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Is game-day theft tarnishing Ole Miss’ legendary tailgating scene?

Jane (left) and Charlie Farris hang a longhorn mascot to their chandelier of mascots while tailgating in the Grove in Oxford, Miss. on Saturday, September 15, 2012. (Bruce Newman)

The plain brass chandelier wasn’t much to look at 15 years ago when it hung unadorned in Jane Farris’ multi-family tailgate in the Grove.

Then came the day in 2002 when they stumbled upon a rubber chicken in a campus parking lot and tied it to the fixture as a joke. Others added small items throughout the season, eventually sparking an ongoing tradition of adding a trinket to represent every home-game opponent. There’s a wildcat from a friendly Kentucky fan. A miniature “Reveille” sent from College Station. A small sack of potatoes denotes Ole Miss’ 2013 game against Idaho, and tiny red pumps signify the infamous 2007 Alabama game when one frustrated fan hurled her high heels onto the field.

These days, Farris’ inexpensive Home Depot chandelier is buried beneath years of wins and losses strung together with red and blue ribbon, its weight requiring at least two people to hang it before each game.

And at some point during last Saturday’s game against LSU, it was stolen.

Farris’ initial fear was that an LSU fan had taken it as a prank and left town with it in tow. Holding out hope it might instead be spotted somewhere on campus, she filed a report with the University Police Department the next morning while her family and friends spread the word on Facebook that the chandelier was missing.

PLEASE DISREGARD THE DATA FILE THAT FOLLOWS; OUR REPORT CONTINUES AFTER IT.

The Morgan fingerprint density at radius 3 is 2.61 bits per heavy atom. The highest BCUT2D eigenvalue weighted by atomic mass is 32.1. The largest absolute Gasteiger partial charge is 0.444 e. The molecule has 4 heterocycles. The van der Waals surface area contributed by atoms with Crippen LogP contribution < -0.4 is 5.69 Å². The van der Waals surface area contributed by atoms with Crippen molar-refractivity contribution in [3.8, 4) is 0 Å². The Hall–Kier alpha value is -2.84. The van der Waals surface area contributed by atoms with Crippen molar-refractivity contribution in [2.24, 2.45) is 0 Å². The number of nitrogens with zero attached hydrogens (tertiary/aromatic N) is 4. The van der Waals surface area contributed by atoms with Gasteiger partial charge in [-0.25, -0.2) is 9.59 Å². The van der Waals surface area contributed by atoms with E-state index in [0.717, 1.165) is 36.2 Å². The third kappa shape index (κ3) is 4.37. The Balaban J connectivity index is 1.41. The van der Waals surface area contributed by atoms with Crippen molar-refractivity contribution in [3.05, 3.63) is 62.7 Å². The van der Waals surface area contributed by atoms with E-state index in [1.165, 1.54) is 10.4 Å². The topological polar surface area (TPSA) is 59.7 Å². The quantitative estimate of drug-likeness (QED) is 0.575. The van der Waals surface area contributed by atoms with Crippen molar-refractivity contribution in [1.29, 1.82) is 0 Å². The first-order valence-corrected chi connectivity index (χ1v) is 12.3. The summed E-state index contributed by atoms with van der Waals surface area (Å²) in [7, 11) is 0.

“I didn’t want to know who had taken it. I didn’t want them in trouble. I just wanted it back,” Farris said.

In a matter of hours, a freshman in Hefley Hall who’d seen the Facebook post spotted the chandelier lying next to a dumpster, completely intact albeit in need of “a fluffing,” Farris said.

Game-day theft is nothing new, and at the University of Mississippi—a school with a tailgating scene defined by opulence and excess—it’s unavoidable.

However, many longtime Grove-goers say theft seems to be more common than ever before.

Ole Miss’ tailgating experience is anchored by families and alumni who travel to Oxford armed with tents, TVs and the general assurance that their tailgates won’t be bothered while they’re in the stadium watching the game, save for a few swiped Solo cups and chicken strips.

It’s a system based on trust, similar to the unspoken rule of not setting up your tailgate on someone else’s “already-claimed” patch of grass. On a public university campus where space is not rented or otherwise reserved, you tailgate at your own risk and depend on the kindness of others not to ruin your day.

Mississippi State professor Brad Vickers co-owns Southern Tradition Tailgating—a popular tailgate setup service operating in several SEC towns, Oxford included, that allows clients to worry only about food, drink and decor with everything else supplied and set up before they arrive.